By: Ben Theriault, Staff Writer
A wonderful aspect of student life is the ubiquity of art within a college atmosphere. USM is home to many talented artists and the Free Press sought out to feature a student’s work for this week’s issue. Featured this week is Natasha Shacklett, a junior studying art education with a concentration in sculpting. Shacklett created two head busts made from candle wax. These fluid pieces of art change unpredictably once they are lit, providing the artist and the observers a multitude of new ways to interpret the piece.
For this project she made a plaster mold of the face, which she then filled with wax and a wick. While the wax was wet, she randomly dispersed messages she had typed on a typewriter within the head. Once the wick is lit the head slowly morphs and begins to reveal the messages; some are fully exposed, others partly, and some may never become revealed at all. Once exposed, the messages themselves burn and become their own independent wicks, further transforming the head.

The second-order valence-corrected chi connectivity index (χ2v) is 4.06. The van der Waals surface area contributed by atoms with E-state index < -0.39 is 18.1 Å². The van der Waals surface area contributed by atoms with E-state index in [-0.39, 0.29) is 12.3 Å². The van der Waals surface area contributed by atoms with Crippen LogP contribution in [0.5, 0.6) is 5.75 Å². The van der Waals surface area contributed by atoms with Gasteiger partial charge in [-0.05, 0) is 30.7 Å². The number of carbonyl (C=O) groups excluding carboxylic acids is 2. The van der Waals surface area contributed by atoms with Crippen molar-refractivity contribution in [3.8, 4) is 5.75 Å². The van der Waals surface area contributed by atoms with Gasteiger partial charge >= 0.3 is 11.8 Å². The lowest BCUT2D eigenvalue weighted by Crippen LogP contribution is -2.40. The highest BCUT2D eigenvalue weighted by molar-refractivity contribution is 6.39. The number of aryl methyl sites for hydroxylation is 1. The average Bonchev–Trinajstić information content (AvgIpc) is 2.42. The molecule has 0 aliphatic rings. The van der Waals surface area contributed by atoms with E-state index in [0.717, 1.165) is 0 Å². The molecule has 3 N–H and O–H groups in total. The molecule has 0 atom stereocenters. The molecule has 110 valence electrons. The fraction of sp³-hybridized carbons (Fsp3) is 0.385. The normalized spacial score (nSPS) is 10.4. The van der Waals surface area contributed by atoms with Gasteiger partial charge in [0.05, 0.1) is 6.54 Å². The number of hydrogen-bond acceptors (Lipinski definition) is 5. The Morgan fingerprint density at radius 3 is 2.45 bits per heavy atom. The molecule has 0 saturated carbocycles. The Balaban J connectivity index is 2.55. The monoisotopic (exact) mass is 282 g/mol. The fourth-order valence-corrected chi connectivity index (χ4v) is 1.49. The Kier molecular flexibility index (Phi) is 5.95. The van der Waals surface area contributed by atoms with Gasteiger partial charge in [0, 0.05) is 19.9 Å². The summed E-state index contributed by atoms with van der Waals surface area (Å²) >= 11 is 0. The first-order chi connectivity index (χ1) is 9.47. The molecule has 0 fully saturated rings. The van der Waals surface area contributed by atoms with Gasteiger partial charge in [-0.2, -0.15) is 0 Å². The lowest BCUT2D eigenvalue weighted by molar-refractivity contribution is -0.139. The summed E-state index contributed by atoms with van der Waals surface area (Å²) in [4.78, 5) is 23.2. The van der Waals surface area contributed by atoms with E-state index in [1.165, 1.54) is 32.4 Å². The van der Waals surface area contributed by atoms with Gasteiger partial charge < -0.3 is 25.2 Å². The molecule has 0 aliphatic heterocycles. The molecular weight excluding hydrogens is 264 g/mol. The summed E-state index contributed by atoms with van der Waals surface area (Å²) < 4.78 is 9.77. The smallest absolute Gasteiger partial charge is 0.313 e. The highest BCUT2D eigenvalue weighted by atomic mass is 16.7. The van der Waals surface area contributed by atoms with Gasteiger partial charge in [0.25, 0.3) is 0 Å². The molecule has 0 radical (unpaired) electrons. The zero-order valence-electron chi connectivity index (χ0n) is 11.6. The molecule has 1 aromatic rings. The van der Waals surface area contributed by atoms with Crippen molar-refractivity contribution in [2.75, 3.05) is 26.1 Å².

This unique decision to destroy her own piece as part of the artistic statement adds further depth to the piece—rather than detracting from the beauty, the melting wax actually enhances it. The melting head is an eloquent way to demonstrate the way time changes humans both physically and mentally. Like the way the burning paper influences the shape of the head, our thoughts leave permanent imprints on us long after they are gone. This is a beautiful portrayal of the way we share thoughts, the way they impact us, and more enigmatically—a meditation on the ones that are not shared or never make it into fruition.
Shacklett stated that she likes that this piece will not last forever. Art that is always changing is an appealing concept to her. For her future projects she will be casting molds of her hands which she will then fill with wax and other notes and trinkets. She says that this piece will have even more intention.
Along with sculpting, Shacklett expresses herself through painting and printmaking. She is currently a student of Michael Shaughnessy.
In Shaughnessy’s sculpting classes, he emphasizes the theme of experimentation to his students. He believes that during this period in an artist’s education discovery is one of the most important experiences. Through this process, students expand their overall knowledge of the craft and then use that to create more powerful and intentional pieces.